Marketing Trends in Protein: Are You Capitalizing on the Opportunity?

Originally Published: May 20, 2016
Last Updated: May 20, 2016
Protein is proliferating the market, including those products marketed toward kids.

May 20, 2016—Global Food Forums, Inc.—The following is an excerpt from the “2015 Protein Trends & Technologies Seminar Business Highlights Report.” 


For a larger version of chart, click on image.

“There are really two main things driving the whole protein movement,” said Steve French, Managing Partner of Natural Marketing Institute (NMI). First and foremost, there’s the increase in consumer perception that protein is beneficial for energy, weight management and strength—not to mention consumers’ belief that they need more of it in their diets. In fact, 21% of Americans in 2014 considered themselves deficient in protein, compared to 11% in 2010.

The second thing driving the momentum is simple: “The plethora of new products available in the market.”

New product launches have increased dramatically, French said. In the U.S. alone, there were more than 900 introductions between 2013-2014, according to the GNPD, compared to 278 between 2005-2006. The subsets and niches in which these products appear are the most interesting aspects.

“We can look across many different types of categories. You can look at snacks, beverages, whey protein, breakfast products, products targeted to kids and products targeted to mature groups: protein is everywhere,” stated French.

Looking at the eclectic mix in the consumer packaged goods market data, French noted, “It’s all about pets, kids and snacks.” Pet-related protein products make up almost a third of the entire market, likely because dogs require twice as much protein as humans. French added, “Nutritional products, such as bars and drinks, also represent a significant opportunity.”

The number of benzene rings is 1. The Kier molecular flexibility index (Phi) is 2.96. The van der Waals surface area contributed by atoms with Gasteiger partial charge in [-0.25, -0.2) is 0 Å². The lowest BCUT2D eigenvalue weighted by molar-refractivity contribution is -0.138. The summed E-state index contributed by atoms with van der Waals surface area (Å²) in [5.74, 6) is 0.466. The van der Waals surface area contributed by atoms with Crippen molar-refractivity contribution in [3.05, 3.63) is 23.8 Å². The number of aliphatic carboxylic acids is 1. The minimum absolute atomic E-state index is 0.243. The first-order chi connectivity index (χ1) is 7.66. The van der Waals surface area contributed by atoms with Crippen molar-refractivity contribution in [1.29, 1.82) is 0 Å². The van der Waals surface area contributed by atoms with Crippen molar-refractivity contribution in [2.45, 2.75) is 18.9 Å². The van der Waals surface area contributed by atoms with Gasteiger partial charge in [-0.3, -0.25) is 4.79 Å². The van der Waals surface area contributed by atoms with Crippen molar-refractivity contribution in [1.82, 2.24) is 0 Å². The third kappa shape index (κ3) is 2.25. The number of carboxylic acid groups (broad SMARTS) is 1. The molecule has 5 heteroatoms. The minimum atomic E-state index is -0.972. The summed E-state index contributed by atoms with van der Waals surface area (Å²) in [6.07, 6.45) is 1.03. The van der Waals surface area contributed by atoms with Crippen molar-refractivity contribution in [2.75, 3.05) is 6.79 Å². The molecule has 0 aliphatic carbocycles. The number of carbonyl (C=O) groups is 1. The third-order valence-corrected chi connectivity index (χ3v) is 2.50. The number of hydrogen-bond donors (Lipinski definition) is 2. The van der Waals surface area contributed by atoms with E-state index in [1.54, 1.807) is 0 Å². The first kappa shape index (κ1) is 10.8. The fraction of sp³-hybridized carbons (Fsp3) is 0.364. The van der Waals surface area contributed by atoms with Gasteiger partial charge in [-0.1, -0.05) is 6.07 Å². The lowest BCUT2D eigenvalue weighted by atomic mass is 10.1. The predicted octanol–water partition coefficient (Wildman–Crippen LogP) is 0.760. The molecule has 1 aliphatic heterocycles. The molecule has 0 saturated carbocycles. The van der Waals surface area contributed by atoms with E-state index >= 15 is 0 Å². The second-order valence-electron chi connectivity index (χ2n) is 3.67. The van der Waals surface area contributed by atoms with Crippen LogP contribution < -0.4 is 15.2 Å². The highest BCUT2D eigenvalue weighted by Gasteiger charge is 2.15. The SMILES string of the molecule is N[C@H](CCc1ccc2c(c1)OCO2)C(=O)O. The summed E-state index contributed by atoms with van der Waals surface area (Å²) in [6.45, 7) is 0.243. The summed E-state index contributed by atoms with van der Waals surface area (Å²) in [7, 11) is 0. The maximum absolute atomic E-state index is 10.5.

The biggest growth in the industry is happening with vitamins/supplements and wholesome snacks, while baby formula has experienced the biggest decline. French attributed these numbers to a protein product “life cycle.” Based on patterns that NMI has observed, French said bourgeoning sectors experience early success, but it then often turns to moderate growth, and ultimately flattens out or declines slightly. Yogurt and dog food fall at the end of this cycle; wholesome snacks are at the beginning; and other nutritional items in the middle.

“It’s all about market timing,” he said. “I’m not saying that yogurt isn’t opportunistic, but if you had a choice on where to put your resources, it might be in wholesome snacks and nutritionals—because that’s where the market has the most growth.”

“Marketing Trends in Protein: Are You Capitalizing on the
Opportunity?” Steve French, Managing Partner, NMI, Steve.French@, 215.513.7300, x214,,

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